Thanks!
    Don't Panic!!
    It entirely depends not only on how much you are eating, but what type of food whether or not you could gain weight.
    I notice that anything high in salt makes me retain water. Cheese, cured meats, salted pork rinds, pickles. These are Atkins friendly and will not hinder ketosis per se, but may cause you to retain water. Think back over the last 5 days and remember if you have eaten these foods or anything else, such as broth which may be high in salt.( Read labels for hidden salt/sodium.)If so, you may be losing fat while retaining water and it could register on the scale as a gain. When you stop eating the hidden salt, it may be a day or two before you experience your body flushing all that extra water quickly and then finally your scale will show a loss.
    Another common error is relying a lot on artificially sweetened products, which a lot of LCers have noticed can stall their weight loss. Diet soda is notorious, so are Atkins bars. Not everybody has a problem with these things, but you may find out that you do.
    Those are just the possibilities that come to my mind, I'm sure other seasoned LCers can think of other things. Don't ditch the diet, you've barely started and there are bound to be setbacks along the way.
    Meanwhile, if you are extra hungry, perhaps you could post an example of a day or two of your menu so some of the more sophisticated LCers can help you spot trouble?
    Good luck!

  3. jcass

    Low carb diets will not cause you to lose weight unless you are overweight. Do you consider yourself overweight? Nevertheless they will make you much healthier.

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Chapter 221. Alcoholic Ketoacidosis

Woods WA, Perina DG. Woods W.A., Perina D.G. Woods, William A., and Debra G. Perina.Chapter 221. Alcoholic Ketoacidosis. In: Tintinalli JE, Stapczynski J, Ma O, Cline DM, Cydulka RK, Meckler GD, T. Tintinalli J.E., Stapczynski J, Ma O, Cline D.M., Cydulka R.K., Meckler G.D., T Eds. Judith E. Tintinalli, et al.eds. Tintinalli's Emergency Medicine: A Comprehensive Study Guide, 7e New York, NY: McGraw-Hill; 2011. Accessed March 27, 2018. Woods WA, Perina DG. Woods W.A., Perina D.G. Woods, William A., and Debra G. Perina.. "Chapter 221. Alcoholic Ketoacidosis." Tintinalli's Emergency Medicine: A Comprehensive Study Guide, 7e Tintinalli JE, Stapczynski J, Ma O, Cline DM, Cydulka RK, Meckler GD, T. Tintinalli J.E., Stapczynski J, Ma O, Cline D.M., Cydulka R.K., Meckler G.D., T Eds. Judith E. Tintinalli, et al. New York, NY: McGraw-Hill, 2011, Alcoholic ketoacidosis is a wide anion gap metabolic acidosis most often associated with acute cessation of alcohol consumption after chronic alcohol abuse and is typically associated with nausea, vomiting, and vague GI complaints. 1 Alcohol metabolism combined with little or no glycogen reserves results in elevated ketoacid levels. Although alcoho Continue reading >>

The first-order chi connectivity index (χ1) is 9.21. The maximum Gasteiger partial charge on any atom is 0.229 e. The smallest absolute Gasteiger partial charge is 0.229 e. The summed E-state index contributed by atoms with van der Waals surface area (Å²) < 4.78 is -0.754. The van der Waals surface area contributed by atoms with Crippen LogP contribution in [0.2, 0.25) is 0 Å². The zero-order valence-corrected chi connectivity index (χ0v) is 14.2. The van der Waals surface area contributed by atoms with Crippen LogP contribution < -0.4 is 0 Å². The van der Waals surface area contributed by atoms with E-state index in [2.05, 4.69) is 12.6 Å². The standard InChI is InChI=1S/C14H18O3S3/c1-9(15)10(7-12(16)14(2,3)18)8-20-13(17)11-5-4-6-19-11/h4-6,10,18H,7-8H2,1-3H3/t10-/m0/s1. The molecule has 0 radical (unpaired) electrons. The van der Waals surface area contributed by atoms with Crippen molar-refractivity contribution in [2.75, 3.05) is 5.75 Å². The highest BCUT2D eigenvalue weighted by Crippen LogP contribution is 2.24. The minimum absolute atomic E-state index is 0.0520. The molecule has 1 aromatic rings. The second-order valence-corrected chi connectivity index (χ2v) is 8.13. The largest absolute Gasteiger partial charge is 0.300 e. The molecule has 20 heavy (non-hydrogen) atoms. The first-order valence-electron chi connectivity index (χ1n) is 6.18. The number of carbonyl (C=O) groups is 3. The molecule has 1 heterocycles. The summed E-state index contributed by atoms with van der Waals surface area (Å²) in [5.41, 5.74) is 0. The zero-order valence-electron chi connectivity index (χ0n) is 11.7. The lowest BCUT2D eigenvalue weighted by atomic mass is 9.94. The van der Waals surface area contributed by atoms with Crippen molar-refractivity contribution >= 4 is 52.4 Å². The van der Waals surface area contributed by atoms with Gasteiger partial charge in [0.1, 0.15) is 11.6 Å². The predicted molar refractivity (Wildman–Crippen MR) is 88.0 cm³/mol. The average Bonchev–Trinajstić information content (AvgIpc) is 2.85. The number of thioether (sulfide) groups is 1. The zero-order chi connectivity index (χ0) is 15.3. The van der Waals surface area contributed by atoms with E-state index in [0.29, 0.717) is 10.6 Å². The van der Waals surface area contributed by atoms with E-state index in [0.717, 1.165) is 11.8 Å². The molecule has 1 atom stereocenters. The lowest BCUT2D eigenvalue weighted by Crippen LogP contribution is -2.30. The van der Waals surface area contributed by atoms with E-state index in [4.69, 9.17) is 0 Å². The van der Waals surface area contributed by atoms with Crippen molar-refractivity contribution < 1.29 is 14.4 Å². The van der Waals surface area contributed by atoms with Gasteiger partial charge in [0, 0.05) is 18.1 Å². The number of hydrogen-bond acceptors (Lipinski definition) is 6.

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Popular Questions

  1. puppydfh

    How long does it take to get kicked out of ketosis?

    Does anyone know how long does it take to get out of ketosis if one started eating regular carbs? Would it take a few hours only, a full day, 2 days, etc....???? Just curious because what if someone unknowingly ate carby stuff at say over 50 grams of carbs and they had been in ketosis would that knock them out right away or is there a delayed reaction like the next day or what???

  2. smorgan

    Quote:

    Originally Posted by puppy
    Does anyone know how long does it take to get out of ketosis if one started eating regular carbs? Would it take a few hours only, a full day, 2 days, etc....???? Just curious because what if someone unknowingly ate carby stuff at say over 50 grams of carbs and they had been in ketosis would that knock them out right away or is there a delayed reaction like the next day or what??? I'm not sure if anyone knows the answer to that or even if it is very constant from person to person. My somewhat educated guess and what I believe is my personal experience is two consecutive bad meals will almost surely do it and recovery will take at least three days.

  3. Mary

    I've actually done this before, and it usually took about as long as smorgan says, two meals or so. I have been in ketosis at breakfast, and then if my carbs were too high for lunch and dinner, I'd be out of it based on ketone readings by late at night, or the next morning.